In an altogether wayward, contradictory manner, these hard-pressed human figures likewise command the pictorial stage with the confidence of actors, who, in silent sign language and with expressive countenances, hold their lonely-grown monologues even when acting in pairs. They rarely refer to one another directly, and, when they do, it is only in order to demonstrate or perform something, or to adopt a convincing pose – one, however, which refrains from narration, or from relating anything in the literary sense. Instead, they appeal to the beholder with absolute immediacy, and with a vehemence that is made all the more demanding in that they appear to direct their attention toward no one other – an impression further emphasised by the beseeching expression of the gazes themselves.

Perhaps initially irritating in this respect is the notion that the gestures and poses can be interpreted as aggressive, even all but obscene, pictorial symbols, through which a forcefully internalised, concealed eroticism is revealed – a sense of desire that is as obsessive as it is sexual. This, however, contradicts all the beseeching melancholy of isolation and loneliness only superficially; indeed, it may well be the paralysing bell of silence itself that has caused this yearning-filled, muted sorrow to enshroud the figures portrayed here. They, in turn, attempt to break through the imprisoning silence with a helpless and thus all the more dramatic kind of sign language. The yearning for communication and affection, toward closeness and tenderness fades away like a mute scream, smothered by an encapsulating hull that is buttressed by desperation – one that isolates and ostracises but likewise affords protection.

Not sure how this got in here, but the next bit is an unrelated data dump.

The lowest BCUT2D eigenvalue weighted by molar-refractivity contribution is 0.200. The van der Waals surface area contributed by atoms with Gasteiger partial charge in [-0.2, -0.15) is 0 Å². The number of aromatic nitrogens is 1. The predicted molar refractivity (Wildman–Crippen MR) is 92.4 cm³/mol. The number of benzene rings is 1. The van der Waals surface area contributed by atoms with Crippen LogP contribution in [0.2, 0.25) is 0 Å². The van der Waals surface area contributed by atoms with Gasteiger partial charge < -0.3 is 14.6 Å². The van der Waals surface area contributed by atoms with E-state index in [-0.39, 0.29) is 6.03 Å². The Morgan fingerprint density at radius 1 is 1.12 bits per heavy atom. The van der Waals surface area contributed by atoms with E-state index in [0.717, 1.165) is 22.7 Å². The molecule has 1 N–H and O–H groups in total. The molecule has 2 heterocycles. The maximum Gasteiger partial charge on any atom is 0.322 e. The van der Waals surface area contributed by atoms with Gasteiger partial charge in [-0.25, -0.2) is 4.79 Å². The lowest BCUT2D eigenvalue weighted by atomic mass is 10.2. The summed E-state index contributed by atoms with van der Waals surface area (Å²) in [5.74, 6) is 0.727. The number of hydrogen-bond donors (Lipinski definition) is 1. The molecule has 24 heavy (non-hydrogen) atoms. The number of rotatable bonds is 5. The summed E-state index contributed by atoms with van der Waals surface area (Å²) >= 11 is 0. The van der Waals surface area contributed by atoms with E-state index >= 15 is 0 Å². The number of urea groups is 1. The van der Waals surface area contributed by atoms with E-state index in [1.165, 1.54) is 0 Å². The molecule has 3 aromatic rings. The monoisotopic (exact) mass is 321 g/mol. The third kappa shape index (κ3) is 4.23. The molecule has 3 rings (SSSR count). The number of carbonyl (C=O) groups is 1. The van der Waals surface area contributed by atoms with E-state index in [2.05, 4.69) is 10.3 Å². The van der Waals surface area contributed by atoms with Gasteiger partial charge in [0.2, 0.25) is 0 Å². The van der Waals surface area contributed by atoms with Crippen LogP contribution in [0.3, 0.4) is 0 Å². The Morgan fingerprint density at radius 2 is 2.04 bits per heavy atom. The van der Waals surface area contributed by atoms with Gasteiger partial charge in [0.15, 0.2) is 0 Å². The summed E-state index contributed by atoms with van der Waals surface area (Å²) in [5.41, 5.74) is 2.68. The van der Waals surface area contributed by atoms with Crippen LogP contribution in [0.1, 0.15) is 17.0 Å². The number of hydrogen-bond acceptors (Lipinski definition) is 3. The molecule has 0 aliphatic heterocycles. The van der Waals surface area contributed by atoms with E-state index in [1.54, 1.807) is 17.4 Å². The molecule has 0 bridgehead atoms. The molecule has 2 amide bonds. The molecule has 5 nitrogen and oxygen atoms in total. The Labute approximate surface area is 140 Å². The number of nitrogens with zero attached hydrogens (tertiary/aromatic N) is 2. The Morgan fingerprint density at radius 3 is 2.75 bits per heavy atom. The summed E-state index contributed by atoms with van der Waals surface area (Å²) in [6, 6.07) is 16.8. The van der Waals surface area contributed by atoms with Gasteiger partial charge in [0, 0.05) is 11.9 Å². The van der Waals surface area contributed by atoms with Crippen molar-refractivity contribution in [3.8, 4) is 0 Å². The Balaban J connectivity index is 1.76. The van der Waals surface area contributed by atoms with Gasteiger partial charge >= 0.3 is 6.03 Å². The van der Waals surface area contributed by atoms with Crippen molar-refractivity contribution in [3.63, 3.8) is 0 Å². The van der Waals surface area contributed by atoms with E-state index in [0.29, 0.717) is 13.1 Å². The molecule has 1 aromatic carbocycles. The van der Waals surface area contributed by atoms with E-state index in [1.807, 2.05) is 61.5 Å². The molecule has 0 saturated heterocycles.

Everything is hermetically sealed as though behind a wall of glass, untouchable and yet defencelessly visible, thus exposed after all. This is reflected in the distortion of the figures, both with restraint and painful urgency – above all in the utter distress that has horizontally or vertically stretched the faces, virtually to the point of tearing. With their melancholy-covetous gazes, they manage thus, in a peculiar way, to approach the beholder quite closely from a distance; or they are so unreachably absorbed in themselves, that we are forced to adopt the role of the voyeur. These are images of damaged people who, in their yearning, have not yet entirely lost the knowledge of a life-filled entirety, however – nor the certainty of selfhood nor the hope of liberation. To be sure, it is for this very reason that the gestures, postures and gazes are repeatedly turned so eagerly toward the beholder.

It would be reckless to attribute this pictorialised viewpoint on the emotive sensibilities of contemporary humankind to belonging merely to a solipsistic or purely personal world view of the artist, which would thus appear to be of little relevance. Without any doubt, the beholder is in fact presented with a mirror here, the image of which is legitimised in the radical subjectivity of its expression, precisely through the authenticity of the artist’s experience. These images of humanity are surrounded by the same kind of iciness inherent to the living space inhabited by the theatrical figures of Samuel Beckett or Edward Albee; they consolidate, as though by convergence through a focal point, the mental and spiritual state of a society, costumed here, with ironic refraction, in the same absurdity and seeming irreality with which, in everyday life, the society adorns itself. Something kindred can be found in Peter Handke’s play Kaspar from 1967, which addresses the search for identity and a manipulated process of individual humanization within the bounds of marionette-like contingency as effectuated through societal inducement. The title of another piece by Handke from 1969 could verily be employed as an overall heading to describe this entire group of works by Marwan: The Inner World of the Outer World of the Inner World; the encounter and involvement with these paintings shapes itself as a Ride Across Lake Constance (Handke), across the beholder’s own world of experience.